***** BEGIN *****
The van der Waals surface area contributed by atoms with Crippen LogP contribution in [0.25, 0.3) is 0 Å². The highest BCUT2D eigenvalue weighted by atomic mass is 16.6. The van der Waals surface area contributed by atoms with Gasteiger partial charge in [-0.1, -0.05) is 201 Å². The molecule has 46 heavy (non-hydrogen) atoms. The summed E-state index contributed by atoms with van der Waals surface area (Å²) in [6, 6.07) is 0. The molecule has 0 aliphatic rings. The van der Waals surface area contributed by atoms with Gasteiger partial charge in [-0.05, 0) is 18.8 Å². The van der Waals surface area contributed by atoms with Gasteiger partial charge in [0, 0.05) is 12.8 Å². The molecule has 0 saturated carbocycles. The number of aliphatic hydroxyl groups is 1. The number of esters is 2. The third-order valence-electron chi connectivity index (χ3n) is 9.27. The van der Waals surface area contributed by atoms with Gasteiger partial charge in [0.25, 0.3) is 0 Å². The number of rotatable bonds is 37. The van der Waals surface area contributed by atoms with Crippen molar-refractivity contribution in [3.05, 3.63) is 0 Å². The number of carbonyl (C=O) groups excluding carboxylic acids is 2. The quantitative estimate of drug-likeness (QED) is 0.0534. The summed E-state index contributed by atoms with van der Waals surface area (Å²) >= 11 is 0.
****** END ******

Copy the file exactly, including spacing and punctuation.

The van der Waals surface area contributed by atoms with Crippen LogP contribution in [0.25, 0.3) is 0 Å². The highest BCUT2D eigenvalue weighted by atomic mass is 16.6. The van der Waals surface area contributed by atoms with Gasteiger partial charge in [-0.1, -0.05) is 201 Å². The molecule has 46 heavy (non-hydrogen) atoms. The summed E-state index contributed by atoms with van der Waals surface area (Å²) in [6, 6.07) is 0. The molecule has 0 aliphatic rings. The van der Waals surface area contributed by atoms with Gasteiger partial charge in [-0.05, 0) is 18.8 Å². The van der Waals surface area contributed by atoms with Gasteiger partial charge in [0, 0.05) is 12.8 Å². The molecule has 0 saturated carbocycles. The number of aliphatic hydroxyl groups is 1. The number of esters is 2. The third-order valence-electron chi connectivity index (χ3n) is 9.27. The van der Waals surface area contributed by atoms with Gasteiger partial charge in [0.25, 0.3) is 0 Å². The number of rotatable bonds is 37. The van der Waals surface area contributed by atoms with Crippen molar-refractivity contribution in [3.05, 3.63) is 0 Å². The number of carbonyl (C=O) groups excluding carboxylic acids is 2. The quantitative estimate of drug-likeness (QED) is 0.0534. The summed E-state index contributed by atoms with van der Waals surface area (Å²) >= 11 is 0.